A Blackmail Conspiracy

1730


John Lewis and John Jones, for a Misdemeanor. December 1730.

JOHN LEWIS and JOHN JONES, were indicted for a Misdemeanor, in conspiring to charge John Battle with Sodomy, in order to extort Money from him.

John Battle. On the 6th of November I was at the Castle in mark-Lane, when the Prisoner, Jones, came to my House, and enquired for me, as I was inform'd, and my Apprentice offer'd to go with him and shew him where I was, but he said he would go by himself. He accordingly came to the Castle, and I being call'd out to him, desired to know his Business. He asked me if I did not know one John Lewis, a Bridewell Boy? I answered No. He reply'd, But he knows you, and he is hard by, if you'll have him call'd. I went with Jones into a Room, when presently in came the other Prisoner, Lewis, leaning on a Broomstick. The poor Fellow is very ill, says Jones, he has got a Fistula: I have carried him to a Friend of mine, a Surgeon, who says it came by buggery; and Lewis tells me that you have been concern'd with him. The Surgeon will have Ten Guineas for curing him, and insists upon Six Guineas down; and if you don't pay the Money directly, we'll expose you. I was in a great Surprize at so unexpected an Accusation, and told him I had not got so much Money. Why then, says he, you must borrow it. I desired them to stay 'till the next Day. Well, says Jones, if we do, you must give Lewis something to bear his Expences, and meet him to Morrow Morning at the Globe-Tavern at Stocks-Market; for I cannot come myself, because I am obliged to go to Woolwich. Thereupon I gave Lewis half a Guinea, and next Morning, being in great Confusion, at having such a Crime charged upon me, for fear it should come to the Earns of my Neighbours, and blast my Reputation; and my Attorney not being in the way, I went by myself to the Globe at Stocks-Market, where, contrary to my Expectation, I found both the Prisoners, I gave them 5 Guineas and a half more. But then Jones said I must make 'em up Ten, and that would pay for the Cure; and he promised me that if I complied I should hear no more of them. As I was unwilling to be scandalized, and hoped I should have no further Trouble with them, I went Home and fetch'd 4 Guineas more, which I gave them, and desired a Receipt, Jones wrote one, and Lewis sign'd it, and Jones witness'd it. This was on Saturday the 7th of November. And on the Monday following, Jones came to me again, and said he must needs drink a Glass of Wine with me, we went to a Tavern, where he told me that Lewis had been Gaming, and lost all the Money; and his Mother was a turbulent Woman, and would come to my House and make a Riot, unless I gave him 20 Guineas, and if I did he would go away to Holland, and never trouble me more. Upon this I appointed to meet him next Day at the Sun-Tavern by the Monument. I went accordingly, and found Jones there, and asked him where Lewis was? Jones answer'd, He's such a shabby Dog that I was ashamed to bring him hither. From thence we went to the Bell-Tavern in Nicholas Lane. Jones went and fetch'd in Lewis, and they proposed as before, to have twenty Guineas. Lewis promised to go to Holland and trouble me no more, if I would advance the Money, and Jones told me that he would put him on Board and see him part of the way. Upon my making some Hesitation, Jones assured me if I did not do as they desired me, Lewis's Mother would come and be very riotous, and Lewis himself could be a Witness for the King. I told them I had had not so much Money, and they must have a little Patience. At last it was agreed that I should pay the 20 Guineas on the Saturday Morning following. But instead of that I went to my Attorney, and by his Advice got a Warrant from Sir Richard Brocas, to apprehend them. We took a Constable with us, and went to the Tavern at the Time appointed, and enquiring for the Prisoner, we heard they were both above. My Attorney and the Constable staid below, and I went up by myself. Lewis enquired if I had brought the Money, I said no; but I have a Friend below Stairs who will lend me as much. And so stepping down I call'd up the Constable and Attorney, and immediately charged the Constable to take care of the Prisoners. Lord! Mr. Battle, says Jones, what have you done? I did not think you would have served us so. They both fell a trembling, and begg'd and pray'd that they might not be carried before a Justice: They offer'd to do any Thing, or give me any Thing I could desire, if I would not prosecute them: They own'd that they never knew any Harm by me; and press'd the Attorney to interceed for them. We call'd a Coach, and they begg'd for Mercy all the way as we went; and when we came before Sir Richard Brocas, they confess'd they had never seen me in their Lives, before the Day that they came to me at the Bell Ale-house, and that what they had done was only to get Money.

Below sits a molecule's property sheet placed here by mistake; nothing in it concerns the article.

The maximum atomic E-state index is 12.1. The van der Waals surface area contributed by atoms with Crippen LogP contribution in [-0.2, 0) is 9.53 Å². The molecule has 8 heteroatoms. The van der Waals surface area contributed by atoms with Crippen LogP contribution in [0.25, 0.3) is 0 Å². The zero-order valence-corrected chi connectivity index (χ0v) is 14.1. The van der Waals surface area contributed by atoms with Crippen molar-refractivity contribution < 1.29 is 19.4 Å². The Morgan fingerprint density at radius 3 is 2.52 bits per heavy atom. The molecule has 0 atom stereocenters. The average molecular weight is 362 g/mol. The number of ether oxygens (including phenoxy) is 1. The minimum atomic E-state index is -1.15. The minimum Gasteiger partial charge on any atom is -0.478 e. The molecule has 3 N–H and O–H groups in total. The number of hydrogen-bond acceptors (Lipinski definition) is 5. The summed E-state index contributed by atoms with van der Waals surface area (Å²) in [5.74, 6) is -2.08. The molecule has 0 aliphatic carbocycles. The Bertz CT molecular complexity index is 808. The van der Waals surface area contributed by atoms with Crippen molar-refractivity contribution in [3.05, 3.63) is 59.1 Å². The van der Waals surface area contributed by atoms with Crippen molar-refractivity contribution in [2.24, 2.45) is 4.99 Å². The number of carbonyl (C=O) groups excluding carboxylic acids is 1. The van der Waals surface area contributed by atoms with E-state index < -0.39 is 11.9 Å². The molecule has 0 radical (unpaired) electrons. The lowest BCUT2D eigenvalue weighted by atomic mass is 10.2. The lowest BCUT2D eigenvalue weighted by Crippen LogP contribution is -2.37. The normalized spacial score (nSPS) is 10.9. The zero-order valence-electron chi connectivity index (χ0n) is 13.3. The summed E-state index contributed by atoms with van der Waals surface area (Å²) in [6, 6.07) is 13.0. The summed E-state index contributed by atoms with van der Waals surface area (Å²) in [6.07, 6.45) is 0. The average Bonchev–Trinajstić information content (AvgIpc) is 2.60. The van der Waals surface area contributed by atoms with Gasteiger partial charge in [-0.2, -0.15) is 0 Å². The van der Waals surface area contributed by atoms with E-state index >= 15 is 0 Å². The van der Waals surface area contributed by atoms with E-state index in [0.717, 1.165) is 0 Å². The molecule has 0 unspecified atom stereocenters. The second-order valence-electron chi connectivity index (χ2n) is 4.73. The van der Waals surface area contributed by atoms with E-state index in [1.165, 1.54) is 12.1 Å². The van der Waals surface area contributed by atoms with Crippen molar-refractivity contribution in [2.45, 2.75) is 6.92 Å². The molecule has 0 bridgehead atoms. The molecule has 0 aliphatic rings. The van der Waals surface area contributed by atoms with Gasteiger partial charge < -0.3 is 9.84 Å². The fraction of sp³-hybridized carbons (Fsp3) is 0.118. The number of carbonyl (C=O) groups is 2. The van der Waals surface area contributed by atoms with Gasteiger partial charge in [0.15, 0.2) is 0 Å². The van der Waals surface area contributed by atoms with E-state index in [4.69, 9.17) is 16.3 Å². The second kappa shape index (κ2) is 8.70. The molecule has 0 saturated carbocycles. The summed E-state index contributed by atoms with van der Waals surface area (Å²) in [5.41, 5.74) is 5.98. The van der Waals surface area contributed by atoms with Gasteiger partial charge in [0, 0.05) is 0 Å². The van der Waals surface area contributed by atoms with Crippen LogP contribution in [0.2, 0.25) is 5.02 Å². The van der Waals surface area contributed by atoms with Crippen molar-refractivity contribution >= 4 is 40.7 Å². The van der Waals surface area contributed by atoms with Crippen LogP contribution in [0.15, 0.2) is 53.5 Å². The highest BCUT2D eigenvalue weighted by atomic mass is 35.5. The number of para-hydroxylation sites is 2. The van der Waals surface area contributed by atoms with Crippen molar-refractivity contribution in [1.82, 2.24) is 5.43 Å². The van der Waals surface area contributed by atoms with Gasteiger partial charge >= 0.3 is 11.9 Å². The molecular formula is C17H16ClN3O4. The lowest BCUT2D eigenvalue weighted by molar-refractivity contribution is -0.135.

Their Confessions were confirm'd by Mr. Harrison and the Constable.

The Jury found the Prisoners Guilty.

Their Sentence was to stand twice in the Pillory, once at the Exchange, and once in Crutched-Fryers, near the Prosecutor's House; to suffer a Year's Imprisonment, and give Security for their good Behaviour for three Years afterwards.

[See newspaper reports for their treatment in the pillory.]


SOURCE: Select Trials, for Murders, Robberies, Rapes, Sodomy, Coining, Frauds, And other Offences, London: Printed for J. Wilford, behind the Chapter-House, in St. Paul's Church-Yard, 1735, vol. 2, pp. 396-8.
CITATION: If you cite this Web page, please use the following citation:
Rictor Norton (Ed.), "A Blackmail Conspiracy," Homosexuality in Eighteenth-Century England: A Sourcebook. Updated 8 September 2000 <http://www.rictornorton.co.uk/eighteen/1730lewi.htm>.

Return to Homosexuality in Eighteenth-Century England